Walking into the Maker Space at the Milwaukee Institute of Art & Design (MIAD) can be like fast-forwarding to the future.
MIAD is right on the cutting edge, acquiring new virtual reality (VR) technology in August 2016, just before the start of the fall semester.
The VR technology included an HTC Vive headset and controllers, Google Tilt Brush 3D painting and drawing software, Kodon 3D modeling software, and 3D printers.
When asked if it’s difficult to learn, Ben Dembroski, MIAD OpenLab manager, says yes and no. “It’s simple to use, but takes a long time to master.”
That’s why MIAD is getting students started right away.
“The creative industries at large are still figuring this stuff out,” Mr. Dembroski said. “By getting our students access to VR now, they’ll possess a familiarity with the tech before it becomes established. This will put them ahead of the curve when they enter the job market compared to students at universities who take more of a ‘wait and see’ approach.”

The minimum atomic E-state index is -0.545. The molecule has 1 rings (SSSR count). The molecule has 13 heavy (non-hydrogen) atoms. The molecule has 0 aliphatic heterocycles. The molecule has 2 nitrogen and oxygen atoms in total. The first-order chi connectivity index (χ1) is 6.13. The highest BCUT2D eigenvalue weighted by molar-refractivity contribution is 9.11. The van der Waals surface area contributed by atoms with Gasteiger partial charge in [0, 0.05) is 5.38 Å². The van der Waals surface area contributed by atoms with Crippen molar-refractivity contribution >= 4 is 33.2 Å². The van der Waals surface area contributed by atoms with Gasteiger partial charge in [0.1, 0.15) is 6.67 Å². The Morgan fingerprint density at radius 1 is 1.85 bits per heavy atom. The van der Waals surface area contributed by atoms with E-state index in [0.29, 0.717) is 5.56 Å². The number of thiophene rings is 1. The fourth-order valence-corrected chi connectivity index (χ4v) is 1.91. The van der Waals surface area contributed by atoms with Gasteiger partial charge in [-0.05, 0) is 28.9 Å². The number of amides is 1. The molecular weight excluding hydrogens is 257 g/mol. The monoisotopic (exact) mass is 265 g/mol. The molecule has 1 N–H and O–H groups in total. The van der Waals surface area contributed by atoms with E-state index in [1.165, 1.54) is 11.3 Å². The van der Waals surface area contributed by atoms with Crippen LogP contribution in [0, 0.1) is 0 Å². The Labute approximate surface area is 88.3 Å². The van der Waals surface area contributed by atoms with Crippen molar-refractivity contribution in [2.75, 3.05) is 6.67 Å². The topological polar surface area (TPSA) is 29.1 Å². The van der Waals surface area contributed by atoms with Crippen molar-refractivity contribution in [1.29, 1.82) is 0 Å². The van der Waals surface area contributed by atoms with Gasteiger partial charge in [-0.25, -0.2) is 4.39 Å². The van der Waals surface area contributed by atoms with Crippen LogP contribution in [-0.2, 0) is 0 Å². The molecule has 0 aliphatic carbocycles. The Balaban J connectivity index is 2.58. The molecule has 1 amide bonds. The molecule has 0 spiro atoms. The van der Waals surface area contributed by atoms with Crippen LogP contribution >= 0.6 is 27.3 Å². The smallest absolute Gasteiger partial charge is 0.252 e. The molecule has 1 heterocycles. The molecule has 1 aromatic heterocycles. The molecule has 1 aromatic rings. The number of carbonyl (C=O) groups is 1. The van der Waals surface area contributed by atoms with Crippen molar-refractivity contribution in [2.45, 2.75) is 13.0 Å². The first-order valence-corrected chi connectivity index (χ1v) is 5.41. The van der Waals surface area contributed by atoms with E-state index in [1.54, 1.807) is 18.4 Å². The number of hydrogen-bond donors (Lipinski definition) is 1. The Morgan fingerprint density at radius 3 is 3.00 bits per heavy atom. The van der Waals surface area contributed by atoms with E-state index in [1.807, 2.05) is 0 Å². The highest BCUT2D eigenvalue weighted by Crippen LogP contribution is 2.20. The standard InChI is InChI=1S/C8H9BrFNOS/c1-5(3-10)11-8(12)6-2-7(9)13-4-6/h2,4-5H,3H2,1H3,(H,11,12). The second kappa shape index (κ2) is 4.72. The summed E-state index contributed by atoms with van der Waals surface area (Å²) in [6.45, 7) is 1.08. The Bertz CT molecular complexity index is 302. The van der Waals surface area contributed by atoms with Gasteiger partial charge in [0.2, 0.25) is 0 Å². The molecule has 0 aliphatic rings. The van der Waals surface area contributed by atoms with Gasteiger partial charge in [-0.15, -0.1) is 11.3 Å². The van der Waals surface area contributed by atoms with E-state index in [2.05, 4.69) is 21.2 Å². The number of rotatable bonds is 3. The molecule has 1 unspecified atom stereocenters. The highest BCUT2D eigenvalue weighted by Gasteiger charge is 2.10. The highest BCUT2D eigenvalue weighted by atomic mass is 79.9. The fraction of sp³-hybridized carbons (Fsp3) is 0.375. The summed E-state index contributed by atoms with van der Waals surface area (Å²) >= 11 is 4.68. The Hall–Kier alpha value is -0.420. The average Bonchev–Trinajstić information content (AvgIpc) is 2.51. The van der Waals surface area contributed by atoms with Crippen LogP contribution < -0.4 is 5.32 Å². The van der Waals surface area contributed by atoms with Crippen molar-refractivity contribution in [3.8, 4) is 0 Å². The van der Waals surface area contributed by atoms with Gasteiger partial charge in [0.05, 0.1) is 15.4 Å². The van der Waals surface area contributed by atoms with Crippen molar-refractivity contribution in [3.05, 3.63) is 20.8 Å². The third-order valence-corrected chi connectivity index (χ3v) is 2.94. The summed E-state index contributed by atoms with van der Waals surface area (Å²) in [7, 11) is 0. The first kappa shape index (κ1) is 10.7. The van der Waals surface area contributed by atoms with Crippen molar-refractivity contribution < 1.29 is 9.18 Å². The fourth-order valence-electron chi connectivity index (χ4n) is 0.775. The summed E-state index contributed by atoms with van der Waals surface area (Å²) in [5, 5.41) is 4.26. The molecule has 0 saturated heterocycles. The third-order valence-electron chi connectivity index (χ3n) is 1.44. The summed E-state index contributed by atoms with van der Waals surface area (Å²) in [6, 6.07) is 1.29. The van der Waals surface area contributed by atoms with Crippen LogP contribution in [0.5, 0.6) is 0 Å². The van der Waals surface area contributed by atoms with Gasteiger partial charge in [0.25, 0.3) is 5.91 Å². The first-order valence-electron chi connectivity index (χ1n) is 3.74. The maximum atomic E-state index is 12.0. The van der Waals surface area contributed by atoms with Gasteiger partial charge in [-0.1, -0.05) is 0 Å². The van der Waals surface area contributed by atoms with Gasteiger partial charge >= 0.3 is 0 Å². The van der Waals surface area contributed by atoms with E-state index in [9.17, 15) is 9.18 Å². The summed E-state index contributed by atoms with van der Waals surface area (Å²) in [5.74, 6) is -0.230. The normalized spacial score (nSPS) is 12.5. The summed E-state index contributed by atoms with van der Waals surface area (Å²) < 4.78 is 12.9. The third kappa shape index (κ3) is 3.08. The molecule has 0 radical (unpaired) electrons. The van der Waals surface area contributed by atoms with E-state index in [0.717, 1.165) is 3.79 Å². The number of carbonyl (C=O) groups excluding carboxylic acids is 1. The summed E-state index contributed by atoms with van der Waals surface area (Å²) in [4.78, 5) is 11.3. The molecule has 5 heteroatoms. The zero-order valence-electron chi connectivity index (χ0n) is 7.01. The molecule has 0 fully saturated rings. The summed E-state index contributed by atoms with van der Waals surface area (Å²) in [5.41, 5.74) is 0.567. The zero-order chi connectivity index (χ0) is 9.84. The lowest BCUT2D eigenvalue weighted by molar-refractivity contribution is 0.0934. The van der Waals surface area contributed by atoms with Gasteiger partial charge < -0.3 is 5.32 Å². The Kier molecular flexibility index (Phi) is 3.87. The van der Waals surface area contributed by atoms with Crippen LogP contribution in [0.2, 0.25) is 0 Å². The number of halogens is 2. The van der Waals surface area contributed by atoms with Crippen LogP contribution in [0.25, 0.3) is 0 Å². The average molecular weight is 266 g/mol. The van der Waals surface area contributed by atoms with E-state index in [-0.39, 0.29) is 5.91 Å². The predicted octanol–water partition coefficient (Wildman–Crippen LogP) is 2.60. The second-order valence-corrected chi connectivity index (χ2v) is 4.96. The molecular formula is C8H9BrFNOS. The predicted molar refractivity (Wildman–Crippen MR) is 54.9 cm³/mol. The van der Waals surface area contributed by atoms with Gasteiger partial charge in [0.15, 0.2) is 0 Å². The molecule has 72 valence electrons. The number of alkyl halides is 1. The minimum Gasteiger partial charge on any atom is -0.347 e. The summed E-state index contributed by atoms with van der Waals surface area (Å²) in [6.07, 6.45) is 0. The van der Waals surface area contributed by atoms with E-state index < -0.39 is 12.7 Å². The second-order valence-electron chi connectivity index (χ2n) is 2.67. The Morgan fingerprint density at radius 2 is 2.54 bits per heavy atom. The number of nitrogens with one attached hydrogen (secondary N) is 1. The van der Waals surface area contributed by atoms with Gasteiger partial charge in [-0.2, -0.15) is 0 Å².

MIAD students can sketch out ideas and go from concept to finished model in a fraction of the time. “This speed enables them to identify potential problems in their work, and rapidly iterate solutions,” added Dembroski.
So far, MIAD students in an advanced figure drawing course have used the VR headset and Google Tilt Brush software to take their drawings from 2D to 3D. Others have used the 3D printers for everything from trophies to board game pieces to topographical maps.
“It’s tempting to jump on the bandwagon whenever a new technology is released, without really thinking about what its strengths and weaknesses are,” Mr. Dembroski said. “With this new technology at MIAD, students are gaining the kind of sophisticated intelligence regarding emerging technologies that’s becoming increasingly valuable to employers.”